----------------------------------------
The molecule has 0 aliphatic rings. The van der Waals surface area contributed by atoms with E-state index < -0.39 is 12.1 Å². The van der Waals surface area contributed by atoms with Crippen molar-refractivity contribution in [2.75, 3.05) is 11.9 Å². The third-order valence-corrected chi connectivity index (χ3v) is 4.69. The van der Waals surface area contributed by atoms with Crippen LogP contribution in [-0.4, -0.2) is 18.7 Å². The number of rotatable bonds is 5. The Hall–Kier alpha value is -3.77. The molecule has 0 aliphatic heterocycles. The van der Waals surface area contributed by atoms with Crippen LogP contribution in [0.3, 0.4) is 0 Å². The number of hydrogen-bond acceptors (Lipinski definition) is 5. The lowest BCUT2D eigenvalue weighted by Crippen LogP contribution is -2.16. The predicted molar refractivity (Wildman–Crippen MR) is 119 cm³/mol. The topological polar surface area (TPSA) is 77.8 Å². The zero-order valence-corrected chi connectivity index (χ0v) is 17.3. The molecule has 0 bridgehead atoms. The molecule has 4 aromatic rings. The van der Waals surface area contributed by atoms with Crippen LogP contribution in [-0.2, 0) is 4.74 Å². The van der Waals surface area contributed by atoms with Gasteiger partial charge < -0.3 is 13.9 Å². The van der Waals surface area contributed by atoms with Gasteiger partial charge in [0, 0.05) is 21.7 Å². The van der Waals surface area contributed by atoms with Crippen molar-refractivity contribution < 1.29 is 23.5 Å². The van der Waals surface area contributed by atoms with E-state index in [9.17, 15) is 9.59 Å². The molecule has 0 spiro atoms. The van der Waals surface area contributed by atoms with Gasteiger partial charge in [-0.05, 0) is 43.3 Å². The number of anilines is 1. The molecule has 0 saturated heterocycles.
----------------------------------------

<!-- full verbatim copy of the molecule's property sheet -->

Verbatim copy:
The molecule has 0 aliphatic rings. The van der Waals surface area contributed by atoms with E-state index < -0.39 is 12.1 Å². The van der Waals surface area contributed by atoms with Crippen molar-refractivity contribution in [2.75, 3.05) is 11.9 Å². The third-order valence-corrected chi connectivity index (χ3v) is 4.69. The van der Waals surface area contributed by atoms with Crippen LogP contribution in [-0.4, -0.2) is 18.7 Å². The number of rotatable bonds is 5. The Hall–Kier alpha value is -3.77. The molecule has 0 aliphatic heterocycles. The van der Waals surface area contributed by atoms with Crippen LogP contribution in [0.3, 0.4) is 0 Å². The number of hydrogen-bond acceptors (Lipinski definition) is 5. The lowest BCUT2D eigenvalue weighted by Crippen LogP contribution is -2.16. The predicted molar refractivity (Wildman–Crippen MR) is 119 cm³/mol. The topological polar surface area (TPSA) is 77.8 Å². The zero-order valence-corrected chi connectivity index (χ0v) is 17.3. The molecule has 0 bridgehead atoms. The molecule has 4 aromatic rings. The van der Waals surface area contributed by atoms with Crippen LogP contribution in [-0.2, 0) is 4.74 Å². The van der Waals surface area contributed by atoms with Gasteiger partial charge < -0.3 is 13.9 Å². The van der Waals surface area contributed by atoms with Gasteiger partial charge in [0, 0.05) is 21.7 Å². The van der Waals surface area contributed by atoms with Crippen molar-refractivity contribution < 1.29 is 23.5 Å². The van der Waals surface area contributed by atoms with E-state index in [9.17, 15) is 9.59 Å². The molecule has 0 spiro atoms. The van der Waals surface area contributed by atoms with Gasteiger partial charge in [-0.05, 0) is 43.3 Å². The number of anilines is 1. The molecule has 0 saturated heterocycles.